Unfortunately, that’s about all I liked about it. The plot, well… Before I get into that, I have to focus on my biggest peeve for this episode: Rumble.

I don’t much really care for Rumble as a character. A lot of people likened him to Starlight Glimmer for his dislike of Cutie Marks and using a song to persuade the masses, but the relationships don’t stop there. Both of them ultimately had a personal issue to deal with and, rather than deal with it maturely or responsibly, they not only hid their fear behind aggression and hostility but attempted to manipulate the doubts and fears of others into rallying to their misguided cause. Rumble is younger and has less maturity so you can forgive him a little more than Starlight, but it still plunged him into severe unlikeability for me. Especially when he took out his personal anger on the CMCs. As I said in my separate devotional, I’m ashamed to admit I acted like “Rumble” at least once in my life. I’m not proud of it and I shouldn’t be, regardless of how I was feeling.

Yet what further got my goat was seeing that so many fans liked what he was spouting during his song and thought it all had a point, in spite of the fact it was all stuff Rumble was only endorsing to try and get out of getting a Cutie Mark he didn’t want. There have been debates in the past among the fandom over the nature of Cutie Marks and what it would mean to get one that you didn’t care for and be “stuck” doing that forever. And on the show, it’s been demonstrated that even those with Cutie Marks are sometimes confused as to why they have them. A number of fans seemed to take this as an allusion for being forced to do a job or career that they didn’t like and desiring the freedom to “be themselves”.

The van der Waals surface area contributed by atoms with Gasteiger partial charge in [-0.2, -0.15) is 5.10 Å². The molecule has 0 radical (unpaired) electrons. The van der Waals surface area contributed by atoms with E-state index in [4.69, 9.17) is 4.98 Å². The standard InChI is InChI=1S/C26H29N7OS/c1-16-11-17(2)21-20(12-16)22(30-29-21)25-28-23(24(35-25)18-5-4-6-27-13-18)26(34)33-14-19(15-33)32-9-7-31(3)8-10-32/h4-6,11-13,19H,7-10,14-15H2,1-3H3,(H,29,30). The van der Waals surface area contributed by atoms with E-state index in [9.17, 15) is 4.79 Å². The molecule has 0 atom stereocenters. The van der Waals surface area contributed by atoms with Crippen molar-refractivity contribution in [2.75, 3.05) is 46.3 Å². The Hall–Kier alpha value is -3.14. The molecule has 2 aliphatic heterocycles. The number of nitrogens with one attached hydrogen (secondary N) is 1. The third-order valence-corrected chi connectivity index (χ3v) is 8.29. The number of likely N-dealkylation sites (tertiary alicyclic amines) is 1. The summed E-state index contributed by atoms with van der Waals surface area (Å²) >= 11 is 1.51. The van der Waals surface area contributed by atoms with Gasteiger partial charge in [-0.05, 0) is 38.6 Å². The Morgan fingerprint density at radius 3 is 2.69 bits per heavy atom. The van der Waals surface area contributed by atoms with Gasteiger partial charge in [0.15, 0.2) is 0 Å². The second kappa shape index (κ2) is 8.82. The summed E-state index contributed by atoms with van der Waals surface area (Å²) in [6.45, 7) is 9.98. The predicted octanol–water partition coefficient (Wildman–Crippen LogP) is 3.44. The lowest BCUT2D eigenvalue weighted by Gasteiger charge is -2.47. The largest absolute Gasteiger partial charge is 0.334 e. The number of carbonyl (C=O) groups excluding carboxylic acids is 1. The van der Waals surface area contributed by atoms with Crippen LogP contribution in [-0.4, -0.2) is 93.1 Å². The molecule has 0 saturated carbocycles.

What I think a lot of them are missing is that all of these concerns have already been addressed by the show canon, and were put out poignantly in Season Five’s “Bloom and Gloom”. All of Rumble’s “points”, which, again, weren’t points at all but simply excuses he was making, were moot because they were predicated on a Cutie Mark being a cause and an individual being an effect. In reality, the opposite is true. Luna stated it succinctly: a Cutie Mark is merely a reflection of who you are. You don’t get a Cutie Mark to randomly tell you what your destiny is. You get a Cutie Mark when you discover what your true calling is. And like the episode showed, being talented at one thing doesn’t mean you stop doing anything else. Twilight loves to read and her Cutie Mark is in magic. Applejack loves rodeos and competitions and her Cutie Mark is for growing apples. Shining Armor’s Cutie Mark is for being a defender and when’s the last time he’s done anything involving guarding anything? 😛